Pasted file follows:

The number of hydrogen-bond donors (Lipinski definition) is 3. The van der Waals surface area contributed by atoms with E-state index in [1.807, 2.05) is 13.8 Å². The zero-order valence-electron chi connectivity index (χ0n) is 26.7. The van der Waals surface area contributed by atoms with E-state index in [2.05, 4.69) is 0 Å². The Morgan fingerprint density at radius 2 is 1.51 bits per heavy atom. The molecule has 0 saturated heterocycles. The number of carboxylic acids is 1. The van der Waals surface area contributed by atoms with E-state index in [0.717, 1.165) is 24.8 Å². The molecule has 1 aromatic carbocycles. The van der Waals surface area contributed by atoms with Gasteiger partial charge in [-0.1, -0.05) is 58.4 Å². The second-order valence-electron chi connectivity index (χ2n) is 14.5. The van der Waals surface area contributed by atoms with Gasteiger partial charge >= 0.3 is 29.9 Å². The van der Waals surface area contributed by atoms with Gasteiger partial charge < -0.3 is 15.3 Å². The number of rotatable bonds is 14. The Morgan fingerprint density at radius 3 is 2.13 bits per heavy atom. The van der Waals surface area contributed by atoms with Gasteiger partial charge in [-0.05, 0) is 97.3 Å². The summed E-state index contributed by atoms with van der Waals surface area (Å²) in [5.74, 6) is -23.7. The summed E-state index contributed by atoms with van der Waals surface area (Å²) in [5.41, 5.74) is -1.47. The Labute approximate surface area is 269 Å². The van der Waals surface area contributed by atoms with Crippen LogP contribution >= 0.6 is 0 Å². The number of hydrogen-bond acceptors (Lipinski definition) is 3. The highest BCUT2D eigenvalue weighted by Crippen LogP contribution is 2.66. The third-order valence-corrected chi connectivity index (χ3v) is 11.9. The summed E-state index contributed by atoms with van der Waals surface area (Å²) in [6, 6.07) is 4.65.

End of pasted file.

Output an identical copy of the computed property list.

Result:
The number of hydrogen-bond donors (Lipinski definition) is 3. The van der Waals surface area contributed by atoms with E-state index in [1.807, 2.05) is 13.8 Å². The zero-order valence-electron chi connectivity index (χ0n) is 26.7. The van der Waals surface area contributed by atoms with E-state index in [2.05, 4.69) is 0 Å². The Morgan fingerprint density at radius 2 is 1.51 bits per heavy atom. The molecule has 0 saturated heterocycles. The number of carboxylic acids is 1. The van der Waals surface area contributed by atoms with E-state index in [0.717, 1.165) is 24.8 Å². The molecule has 1 aromatic carbocycles. The van der Waals surface area contributed by atoms with Gasteiger partial charge in [-0.1, -0.05) is 58.4 Å². The second-order valence-electron chi connectivity index (χ2n) is 14.5. The van der Waals surface area contributed by atoms with Gasteiger partial charge >= 0.3 is 29.9 Å². The van der Waals surface area contributed by atoms with Gasteiger partial charge < -0.3 is 15.3 Å². The number of rotatable bonds is 14. The Morgan fingerprint density at radius 3 is 2.13 bits per heavy atom. The van der Waals surface area contributed by atoms with Gasteiger partial charge in [-0.05, 0) is 97.3 Å². The summed E-state index contributed by atoms with van der Waals surface area (Å²) in [5.74, 6) is -23.7. The summed E-state index contributed by atoms with van der Waals surface area (Å²) in [5.41, 5.74) is -1.47. The Labute approximate surface area is 269 Å². The van der Waals surface area contributed by atoms with Crippen LogP contribution >= 0.6 is 0 Å². The number of hydrogen-bond acceptors (Lipinski definition) is 3. The highest BCUT2D eigenvalue weighted by Crippen LogP contribution is 2.66. The third-order valence-corrected chi connectivity index (χ3v) is 11.9. The summed E-state index contributed by atoms with van der Waals surface area (Å²) in [6, 6.07) is 4.65.